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Pre 1897 thumbnails
Kizilbash, Nawab Fateh Ali Khan
Neg. No: 2653
Neg. Size: [ck]
Neg. Date: NONE

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Sitter: Nawab Sir Fateh Ali Khan Qizilbash of Nawabganj (1862-1923).

Nawab Sir Fateh Ali Khan Qizilbash of Nawabganj (1862-1923).

Biog: Leading Punjabi Muslim; representative of Punjab at Famine Conference 1897; reigned 1896-1923.

Chiefs and Families of Note in the Punjab, Vol I, revised 1939

The Life and Time of Nawab Haji Sir Fateh Ali Khan Qizilbash with an introductory brief on Nawab Ali Raza Khan Qizilbash, his grandfather

Nawab Fateh Ali Khan Qizilbash was the son of Sardar Nisar Ali Khan Qizilobash, the youngest of three sons of Nawab Ali Raza Khan Qizilbash. His eldest son was Nawab Sir Nawazish Ali Khan Qizilbash C.I.E. and K.C.I.E. The British bestowed upon Ali Raza Khan the title of Khan Bahadur. He was created a hereditary Nawab in 1864 for his commendable services to the British during their campaign in Afghanistan and later on in India after the British withdrew from Afghanistan. Nawab Ali Raza Khan Qizilbash was also an Honorary Magistrate of Lahore justly possessing great influence in the city.

In 1857 when the English need was greatest Nawab Ali Raza Khan Qizilbash raised a troop of horses at his own expense by mortgaging his house and property in Lahore. Forming part of the celebrated Hodsons' horse the troop raised by Nawab Ali Raza Khan Qizilbash served with distinction throughout the Campaign where ever that gallant corps was sent and its gallantry was ever conspicuous. In raising this force he did not apply for any pecuniary assistance from the British.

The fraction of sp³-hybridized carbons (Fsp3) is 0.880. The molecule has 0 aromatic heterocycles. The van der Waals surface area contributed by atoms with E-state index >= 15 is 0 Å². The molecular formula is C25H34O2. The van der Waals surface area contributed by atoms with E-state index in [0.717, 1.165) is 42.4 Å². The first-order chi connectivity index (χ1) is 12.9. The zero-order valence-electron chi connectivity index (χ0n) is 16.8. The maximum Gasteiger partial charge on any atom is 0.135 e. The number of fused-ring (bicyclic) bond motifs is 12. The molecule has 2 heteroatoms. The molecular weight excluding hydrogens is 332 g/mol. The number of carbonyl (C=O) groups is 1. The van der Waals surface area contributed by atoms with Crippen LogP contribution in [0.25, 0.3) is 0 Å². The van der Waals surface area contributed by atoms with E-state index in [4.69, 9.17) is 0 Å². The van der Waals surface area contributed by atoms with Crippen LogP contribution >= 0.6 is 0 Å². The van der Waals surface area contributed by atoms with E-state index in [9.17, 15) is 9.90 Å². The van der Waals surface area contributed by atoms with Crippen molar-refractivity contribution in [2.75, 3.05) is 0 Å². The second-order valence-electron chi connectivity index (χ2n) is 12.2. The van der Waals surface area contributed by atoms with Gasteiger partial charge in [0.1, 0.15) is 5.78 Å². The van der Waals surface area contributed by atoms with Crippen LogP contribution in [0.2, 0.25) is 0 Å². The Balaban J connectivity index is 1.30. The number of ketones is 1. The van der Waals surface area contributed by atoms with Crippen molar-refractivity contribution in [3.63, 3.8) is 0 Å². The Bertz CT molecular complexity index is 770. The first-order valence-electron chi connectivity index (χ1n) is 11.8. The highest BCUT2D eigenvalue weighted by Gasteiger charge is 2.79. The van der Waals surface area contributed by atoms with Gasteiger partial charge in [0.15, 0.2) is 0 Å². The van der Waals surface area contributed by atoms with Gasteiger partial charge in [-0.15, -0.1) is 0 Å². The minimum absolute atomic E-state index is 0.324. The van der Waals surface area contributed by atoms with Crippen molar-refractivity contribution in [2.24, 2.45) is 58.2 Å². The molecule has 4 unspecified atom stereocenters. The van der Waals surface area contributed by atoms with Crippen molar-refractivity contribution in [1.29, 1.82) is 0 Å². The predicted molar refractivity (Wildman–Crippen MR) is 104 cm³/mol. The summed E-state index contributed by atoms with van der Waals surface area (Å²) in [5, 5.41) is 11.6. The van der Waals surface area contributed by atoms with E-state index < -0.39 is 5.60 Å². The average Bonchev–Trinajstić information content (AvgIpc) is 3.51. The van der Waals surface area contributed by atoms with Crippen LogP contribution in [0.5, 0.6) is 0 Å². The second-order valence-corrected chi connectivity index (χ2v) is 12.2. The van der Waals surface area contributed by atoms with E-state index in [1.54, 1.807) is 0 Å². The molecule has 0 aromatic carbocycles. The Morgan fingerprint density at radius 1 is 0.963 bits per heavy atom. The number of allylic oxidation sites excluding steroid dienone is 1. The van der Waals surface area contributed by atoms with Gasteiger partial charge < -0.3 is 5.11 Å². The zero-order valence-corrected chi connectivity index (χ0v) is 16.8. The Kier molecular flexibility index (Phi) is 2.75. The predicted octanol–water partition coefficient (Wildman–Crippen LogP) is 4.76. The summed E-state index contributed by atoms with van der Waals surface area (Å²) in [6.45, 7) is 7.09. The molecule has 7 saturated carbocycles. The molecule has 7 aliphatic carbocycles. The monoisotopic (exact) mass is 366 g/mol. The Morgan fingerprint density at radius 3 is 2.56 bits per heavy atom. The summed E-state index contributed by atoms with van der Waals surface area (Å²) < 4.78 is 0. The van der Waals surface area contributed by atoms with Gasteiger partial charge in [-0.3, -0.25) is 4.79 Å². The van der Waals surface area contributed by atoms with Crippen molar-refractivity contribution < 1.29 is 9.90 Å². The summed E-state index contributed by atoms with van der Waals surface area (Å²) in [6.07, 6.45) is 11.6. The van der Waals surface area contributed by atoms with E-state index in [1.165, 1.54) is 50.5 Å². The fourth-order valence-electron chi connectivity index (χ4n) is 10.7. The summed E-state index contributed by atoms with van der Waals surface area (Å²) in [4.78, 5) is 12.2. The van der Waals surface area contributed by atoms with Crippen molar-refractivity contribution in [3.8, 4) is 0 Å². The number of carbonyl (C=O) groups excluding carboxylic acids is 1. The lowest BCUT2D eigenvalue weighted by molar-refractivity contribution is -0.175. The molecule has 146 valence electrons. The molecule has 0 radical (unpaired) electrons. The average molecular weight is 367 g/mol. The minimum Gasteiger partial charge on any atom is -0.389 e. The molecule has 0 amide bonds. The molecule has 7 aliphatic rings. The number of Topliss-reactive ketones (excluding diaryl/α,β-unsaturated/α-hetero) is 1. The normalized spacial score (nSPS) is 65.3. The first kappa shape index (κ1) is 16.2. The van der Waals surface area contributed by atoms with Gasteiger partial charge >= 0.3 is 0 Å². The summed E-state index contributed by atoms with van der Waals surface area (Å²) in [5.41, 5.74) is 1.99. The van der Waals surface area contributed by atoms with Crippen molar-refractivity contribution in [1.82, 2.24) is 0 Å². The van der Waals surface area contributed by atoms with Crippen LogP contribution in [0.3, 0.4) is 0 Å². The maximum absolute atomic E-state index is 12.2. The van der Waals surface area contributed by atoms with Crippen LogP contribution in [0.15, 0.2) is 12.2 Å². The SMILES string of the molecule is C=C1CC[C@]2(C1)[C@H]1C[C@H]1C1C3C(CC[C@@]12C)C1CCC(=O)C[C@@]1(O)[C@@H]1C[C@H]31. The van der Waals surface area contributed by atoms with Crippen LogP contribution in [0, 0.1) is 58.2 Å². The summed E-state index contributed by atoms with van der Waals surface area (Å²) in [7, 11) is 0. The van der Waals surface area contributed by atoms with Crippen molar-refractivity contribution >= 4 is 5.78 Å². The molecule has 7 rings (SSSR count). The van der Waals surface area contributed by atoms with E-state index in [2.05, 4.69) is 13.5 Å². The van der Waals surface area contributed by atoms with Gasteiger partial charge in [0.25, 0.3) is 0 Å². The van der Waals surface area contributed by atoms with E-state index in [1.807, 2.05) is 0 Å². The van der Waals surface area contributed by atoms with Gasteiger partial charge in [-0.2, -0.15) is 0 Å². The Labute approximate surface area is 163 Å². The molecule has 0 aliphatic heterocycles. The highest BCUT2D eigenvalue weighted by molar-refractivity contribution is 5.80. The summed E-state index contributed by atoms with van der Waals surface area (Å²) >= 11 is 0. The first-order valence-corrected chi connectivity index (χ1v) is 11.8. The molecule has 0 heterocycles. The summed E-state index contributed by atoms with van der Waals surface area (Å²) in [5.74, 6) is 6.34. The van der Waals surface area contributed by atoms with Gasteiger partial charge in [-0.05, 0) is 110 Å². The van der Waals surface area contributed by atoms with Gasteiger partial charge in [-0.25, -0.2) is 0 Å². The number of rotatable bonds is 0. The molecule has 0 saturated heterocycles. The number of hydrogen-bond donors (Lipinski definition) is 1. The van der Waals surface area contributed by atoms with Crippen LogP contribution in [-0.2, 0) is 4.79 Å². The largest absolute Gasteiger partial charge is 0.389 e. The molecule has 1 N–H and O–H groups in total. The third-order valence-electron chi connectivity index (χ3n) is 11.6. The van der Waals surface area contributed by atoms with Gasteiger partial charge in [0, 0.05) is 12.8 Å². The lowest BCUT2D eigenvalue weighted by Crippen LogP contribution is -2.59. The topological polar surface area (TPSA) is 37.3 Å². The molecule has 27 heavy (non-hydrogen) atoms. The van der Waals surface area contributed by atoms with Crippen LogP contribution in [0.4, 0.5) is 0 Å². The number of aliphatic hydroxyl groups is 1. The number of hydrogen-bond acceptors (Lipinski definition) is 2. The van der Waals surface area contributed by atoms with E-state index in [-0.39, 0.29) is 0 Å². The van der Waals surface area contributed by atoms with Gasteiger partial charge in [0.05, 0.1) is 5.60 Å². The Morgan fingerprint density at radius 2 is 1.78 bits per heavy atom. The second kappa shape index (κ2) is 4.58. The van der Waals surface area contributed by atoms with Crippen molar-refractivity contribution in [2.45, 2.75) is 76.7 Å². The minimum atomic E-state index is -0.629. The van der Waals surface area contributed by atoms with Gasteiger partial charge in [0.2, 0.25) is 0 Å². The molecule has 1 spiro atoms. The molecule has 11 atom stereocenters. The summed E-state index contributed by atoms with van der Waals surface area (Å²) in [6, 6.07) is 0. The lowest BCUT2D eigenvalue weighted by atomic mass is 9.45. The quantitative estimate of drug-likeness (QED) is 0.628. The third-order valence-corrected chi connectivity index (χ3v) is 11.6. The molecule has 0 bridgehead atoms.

Nawab Fateh Ali Khan Qizilbash's father Sardar Nisar Ali Khan Qizilbash the next in line to the family's title after his two older brothers, passed away during the lifetime of his second brother Nawab Nasir Ali Khan Qizilbash, hence Fateh Ali Khan Qizilbash inherited the title of Nawab from his uncle Nawab Nasir Ali Khan Qizilbash after the latter's death in 1896 consquent upon which control of the family's estate passed on to him.

Nawab Fateh Ali Khan Qizilbash was nominated a member of the Punjab Legistlative Council in 1897.

In 1902 he was invited as an official guest to the Delhi Darbar at which he was invested as a Companion of the Order of the British Empire.

In 1904 he was made an additional member of the Governor General's Legislative Council.

In 1911 he once again attended the Delhi Darbar as an official guest.

During the Great War he served the Empire with exemplary loyalty and devotion. Someof his war services include:

1. He dontaed Rs. 16,000/- towards the war effort when it broke out in 1914

2. A donation of Rs.6,000/- was paid by him towards the Aeroplane Fund in 1916

3. He contributed Rs.10,000/- to the First War Loan.

Apart from this he gave sums of money large as well as small aggregating to about Rs.100,000/- towards the prosecution of the war.

Besides, he supplied a large number of recruits both from the Punjab and his estate in the United Provinces. Moreover he offered himself and his eldest son Nisar Ali Khan Qizilbash for any service in connection with that campaign.